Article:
This was the question faced by SENER in Spain, currently designing a candidate antenna for ESA’s EnVision mission , which will explore Venus from its inner core to outermost cloud layers. To solve it they lifted their prototype skyward with a balloon.
"To develop key technologies for future missions, ESA’s Directorate of Technology, Engineering and Quality often explores multiple approaches,” explains ESA antenna engineer Paul Moseley. “This includes parallel prototypes for EnVision’s Subsurface Radar Sounder (SRS), which will transmit and receive radio signals to chart the Venusian subsurface. It will achieve this using very low frequencies – 9 Mhz – which in turn means its antenna has to be very large, 16 m across.
“To accurately characterise the performance of SENER’s current prototype it needs to be tested free of any interaction with its environment, but it is simply too big to fit dedicated test facilities such as ESA’s Hertz chamber – which in any case is not equipped to work with such low frequencies.” The only option left was going outdoors, but the ground would still have interfered with the antenna, distorting the results. So the antenna team decided to suspend the SRS antenna and a full-sized mockup of the EnVision spacecraft from a balloon, lifting it more than 200 m above the ground.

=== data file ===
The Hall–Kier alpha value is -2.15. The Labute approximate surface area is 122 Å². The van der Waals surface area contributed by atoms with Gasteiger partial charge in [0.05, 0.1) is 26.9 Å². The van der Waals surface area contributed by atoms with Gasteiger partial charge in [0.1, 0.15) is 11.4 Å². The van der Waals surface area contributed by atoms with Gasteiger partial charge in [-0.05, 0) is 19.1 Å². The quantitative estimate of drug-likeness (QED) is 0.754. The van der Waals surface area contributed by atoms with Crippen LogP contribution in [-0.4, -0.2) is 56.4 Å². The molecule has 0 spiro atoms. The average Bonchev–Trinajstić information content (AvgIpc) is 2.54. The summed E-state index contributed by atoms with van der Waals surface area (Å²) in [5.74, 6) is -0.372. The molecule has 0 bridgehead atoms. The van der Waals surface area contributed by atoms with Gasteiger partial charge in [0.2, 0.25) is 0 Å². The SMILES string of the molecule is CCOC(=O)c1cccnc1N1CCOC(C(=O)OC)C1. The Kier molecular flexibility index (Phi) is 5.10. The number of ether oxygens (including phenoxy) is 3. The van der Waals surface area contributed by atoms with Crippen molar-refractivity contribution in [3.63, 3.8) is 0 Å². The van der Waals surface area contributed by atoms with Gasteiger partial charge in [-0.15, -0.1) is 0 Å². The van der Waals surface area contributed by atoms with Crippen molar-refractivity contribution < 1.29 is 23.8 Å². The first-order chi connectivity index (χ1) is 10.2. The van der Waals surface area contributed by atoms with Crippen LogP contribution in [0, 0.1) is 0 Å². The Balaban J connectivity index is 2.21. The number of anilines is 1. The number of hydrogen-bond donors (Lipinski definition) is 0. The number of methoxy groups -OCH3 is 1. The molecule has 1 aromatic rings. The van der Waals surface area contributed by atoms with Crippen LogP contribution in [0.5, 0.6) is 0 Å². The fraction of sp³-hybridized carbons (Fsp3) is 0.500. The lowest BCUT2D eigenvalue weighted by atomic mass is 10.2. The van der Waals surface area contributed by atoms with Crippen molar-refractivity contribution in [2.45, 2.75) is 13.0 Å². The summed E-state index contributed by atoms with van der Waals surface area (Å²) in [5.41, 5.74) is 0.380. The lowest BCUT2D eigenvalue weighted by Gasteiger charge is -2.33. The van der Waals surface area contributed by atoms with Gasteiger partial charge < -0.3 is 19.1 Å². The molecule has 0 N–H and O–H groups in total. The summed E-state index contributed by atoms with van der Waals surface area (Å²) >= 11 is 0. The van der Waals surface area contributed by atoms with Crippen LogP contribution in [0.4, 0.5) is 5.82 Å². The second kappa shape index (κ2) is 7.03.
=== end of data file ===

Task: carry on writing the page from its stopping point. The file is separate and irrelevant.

“To further reduce interference from the ground, it was angled to point to the horizon,” adds Paul. “Results from the test campaign show the antenna design is working as expected.” This testing will help guide the final selection of a source for EnVision’s sounder instrument. The mission, targeting launch in the early 2030s, will also carry spectrometers for atmospheric and surface sounding, a radio science experiment to chart the Venusian gravity field and a NASA-sourced imaging radar.